Introducing Tokyo’s northern neighbors: Fukushima, Ibaraki and Tochigi prefectures
Kasumigajo Park actually contains the remains of two castles, with the later Nihonmatsu Castle built in the 17th century. The castle fell in a brutal battle during the Boshin Civil War to government forces. In 1872, the castle ruins were demolished, although the walls remained. A gate and turret were rebuilt in 1982, with further restorations completed in 1993. The site became a National Historic Site in 2007.
Visit Nihonmatsu city in Fukushima to participate in traditional Kendo experience in learning the history and the manner of Bushido. Kendo is a Japanese martial art that is derived from Kenjutsu (Japanese swordsmanship) and literally means the “way of the sword“. Nihonmatsu is famous as one of the ancient samurai cities having strong roots for Kendo. In the lessons, you may use bamboo swords named “Shinai” and protective armor. Nowadays, Kendo is widely being practiced not only in Japan but in the world.
Nisshin-kan, A Samurai School
The Nisshin-kan was the highest educational institution that the Aizu Clan had. Its purpose was to produce elite members in a society. The sons of samurai families entered the Nisshin-kan when they turned 10 years old. The facilities included a gym for martial arts, an observatory, the oldest school pool in Japan, and more. Visitors can see the fine architecture of the Edo period, as well as the schooling methods of the Nisshin-kan. There are also several hands-on activities such as Japanese archery, zen practice, painting local crafts, and so on.
The highlands of Urabandai boast some of the best scenery and skiing fields in Fukushima Prefecture. Bring your camera to capture dramatic shots of lakes framed by majestic mountains. Volcanic eruptions formed the dramatic landscape, creating a collection of multicolored lakes and ponds. The Goshikinuma (Five-Colored Lakes) walking trail leads past these stunning bodies of water, flashing brilliant hues of red, green and aquamarine.
Ashinomaki Onsen is conveniently located just 30 minutes from the heart of Aizu Wakamatsu City, perfect for an overnight stay or day trip and close to tourist spots such as Ouchijuku, Tsurugajo Castle and the Aizu Bukeyashiki, etc.. Ashinomaki boasts beautiful valleys and natural hot springs with abundant hot water where you can relax and enjoy the feeling of falling back in time, surrounded by the beauty of Aizu in all four season. Tourists visiting nearby Lake Inawashiro and Urabandai are always welcome, too.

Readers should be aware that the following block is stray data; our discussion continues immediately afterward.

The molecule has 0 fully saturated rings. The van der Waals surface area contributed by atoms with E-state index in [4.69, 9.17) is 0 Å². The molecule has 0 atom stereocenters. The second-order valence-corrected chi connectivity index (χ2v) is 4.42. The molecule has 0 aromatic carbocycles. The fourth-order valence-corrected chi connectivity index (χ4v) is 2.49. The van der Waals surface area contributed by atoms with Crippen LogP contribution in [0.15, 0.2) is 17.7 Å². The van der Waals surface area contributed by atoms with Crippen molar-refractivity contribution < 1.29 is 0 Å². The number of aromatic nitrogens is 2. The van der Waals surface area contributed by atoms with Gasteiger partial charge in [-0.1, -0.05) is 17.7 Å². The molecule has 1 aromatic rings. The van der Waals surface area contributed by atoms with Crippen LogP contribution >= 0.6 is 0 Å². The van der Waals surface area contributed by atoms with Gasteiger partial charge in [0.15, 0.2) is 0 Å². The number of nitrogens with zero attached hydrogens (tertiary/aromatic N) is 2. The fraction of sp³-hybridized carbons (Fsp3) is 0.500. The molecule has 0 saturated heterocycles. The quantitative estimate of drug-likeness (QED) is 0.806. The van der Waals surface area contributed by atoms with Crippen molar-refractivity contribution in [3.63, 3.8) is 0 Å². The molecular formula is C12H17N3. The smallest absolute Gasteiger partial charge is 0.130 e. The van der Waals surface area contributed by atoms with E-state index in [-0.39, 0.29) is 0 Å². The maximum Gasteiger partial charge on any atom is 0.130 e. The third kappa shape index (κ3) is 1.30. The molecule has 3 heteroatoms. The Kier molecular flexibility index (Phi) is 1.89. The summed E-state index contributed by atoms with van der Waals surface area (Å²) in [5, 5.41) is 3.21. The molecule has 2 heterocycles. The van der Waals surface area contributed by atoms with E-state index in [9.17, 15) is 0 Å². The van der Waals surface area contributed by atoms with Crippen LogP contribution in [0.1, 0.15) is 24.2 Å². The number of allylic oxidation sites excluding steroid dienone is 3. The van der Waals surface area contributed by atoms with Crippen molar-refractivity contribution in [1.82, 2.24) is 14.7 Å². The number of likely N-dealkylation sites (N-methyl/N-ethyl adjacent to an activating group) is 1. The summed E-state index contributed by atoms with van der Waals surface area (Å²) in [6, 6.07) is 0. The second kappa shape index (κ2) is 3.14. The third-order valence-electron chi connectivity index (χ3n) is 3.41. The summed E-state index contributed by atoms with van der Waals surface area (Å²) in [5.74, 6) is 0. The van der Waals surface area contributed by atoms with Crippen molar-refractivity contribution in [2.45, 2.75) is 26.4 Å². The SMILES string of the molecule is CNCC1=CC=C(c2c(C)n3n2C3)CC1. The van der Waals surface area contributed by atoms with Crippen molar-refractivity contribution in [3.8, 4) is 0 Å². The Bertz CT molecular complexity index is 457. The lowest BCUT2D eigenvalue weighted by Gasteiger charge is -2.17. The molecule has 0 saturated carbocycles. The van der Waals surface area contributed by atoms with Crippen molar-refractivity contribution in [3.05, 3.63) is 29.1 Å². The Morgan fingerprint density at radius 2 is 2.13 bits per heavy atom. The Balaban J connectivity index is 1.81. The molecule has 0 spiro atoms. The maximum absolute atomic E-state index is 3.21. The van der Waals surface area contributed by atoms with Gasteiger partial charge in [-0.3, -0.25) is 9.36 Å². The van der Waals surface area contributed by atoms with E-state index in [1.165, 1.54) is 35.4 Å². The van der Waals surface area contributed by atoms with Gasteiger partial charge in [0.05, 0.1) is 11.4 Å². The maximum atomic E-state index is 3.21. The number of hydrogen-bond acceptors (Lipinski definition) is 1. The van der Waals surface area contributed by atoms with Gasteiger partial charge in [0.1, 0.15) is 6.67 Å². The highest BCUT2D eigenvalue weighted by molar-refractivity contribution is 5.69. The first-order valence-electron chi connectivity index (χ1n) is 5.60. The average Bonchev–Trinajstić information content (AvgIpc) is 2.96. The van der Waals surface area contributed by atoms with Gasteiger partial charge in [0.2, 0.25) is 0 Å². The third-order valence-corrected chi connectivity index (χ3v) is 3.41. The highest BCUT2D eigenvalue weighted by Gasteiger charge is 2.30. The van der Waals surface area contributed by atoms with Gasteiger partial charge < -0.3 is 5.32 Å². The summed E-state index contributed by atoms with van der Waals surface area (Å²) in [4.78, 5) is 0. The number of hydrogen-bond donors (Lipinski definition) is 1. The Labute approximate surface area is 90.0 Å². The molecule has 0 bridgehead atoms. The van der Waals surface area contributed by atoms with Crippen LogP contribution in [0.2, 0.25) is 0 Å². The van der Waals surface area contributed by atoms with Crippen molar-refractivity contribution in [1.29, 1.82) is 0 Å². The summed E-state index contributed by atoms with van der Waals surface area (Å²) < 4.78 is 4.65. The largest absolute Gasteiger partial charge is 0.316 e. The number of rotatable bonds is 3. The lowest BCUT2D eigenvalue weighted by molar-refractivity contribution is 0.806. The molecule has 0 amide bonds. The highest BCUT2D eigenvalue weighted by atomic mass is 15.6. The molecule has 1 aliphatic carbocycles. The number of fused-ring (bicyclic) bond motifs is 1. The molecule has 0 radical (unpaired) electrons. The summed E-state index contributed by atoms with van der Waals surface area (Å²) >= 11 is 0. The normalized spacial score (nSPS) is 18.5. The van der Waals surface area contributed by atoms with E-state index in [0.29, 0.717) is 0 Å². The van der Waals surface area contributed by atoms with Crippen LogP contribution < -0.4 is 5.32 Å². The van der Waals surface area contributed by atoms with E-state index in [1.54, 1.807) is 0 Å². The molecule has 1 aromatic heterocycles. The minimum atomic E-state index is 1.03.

An Old Post Town
Tucked among the Aizu mountains, a quaint little town full of thatched-roof houses appears as if out of a dream. The pastoral beauty of Ouchi-juku is like something out of the world of a storybook. Formerly served as a post town in the main route of rice to Edo (the name of old Tokyo) during the Edo era, it is now preserved in the fashion of its original appearance, lined with buildings that are characterized by thatched roofs. Though no longer used as the main point of trade routes, Ouchi-Juku still remains preserved as a designated Group of Traditional Buildings by the Japanese National Government.
Nikko Toshogu enshrines the most famous samurai leader Tokugawa Ieyasu. Its carved and brilliantly decorated structures are part of the Shrines and Temples of Nikko UNESCO World Heritage Site and the highlight of any visit to Tochigi. The ingenuity and careful attention to detail that went into constructing Nikko Toshogu Shrine are extraordinary. Its vibrant colors and flamboyant carvings stand in stark contrast to much of Japan’s more spartan design.
～Nikko Nat’l Park～
Kegon Waterfall is the most famous of Nikko’s 48 waterfalls. Water from Lake Chuzenji falls 97 meters straight down to the rocks below creating a dynamic and artistic work of nature. A special lift takes visitors to the basin where the force and roar of the water can be witnessed close up. Impressive in any season, the waterfall looks particularly spectacular when surrounded by the color in autumn, small streams of the frozen waterfall clad in blue ice during the winter season.
Local Japanese Cuisine
North of Tokyo in Tochigi Prefecture, Utsunomiya offers great places to enjoy famous local cuisine, literally hundreds of places to try the city’s signature dish of savory dumplings called “Gyoza” and a top-ranked Japanese beef of “Tochigi Wagyu” which has often won the top prize at competitions across Japan for its superior quality. It is the Number One brand of beef in Japan.
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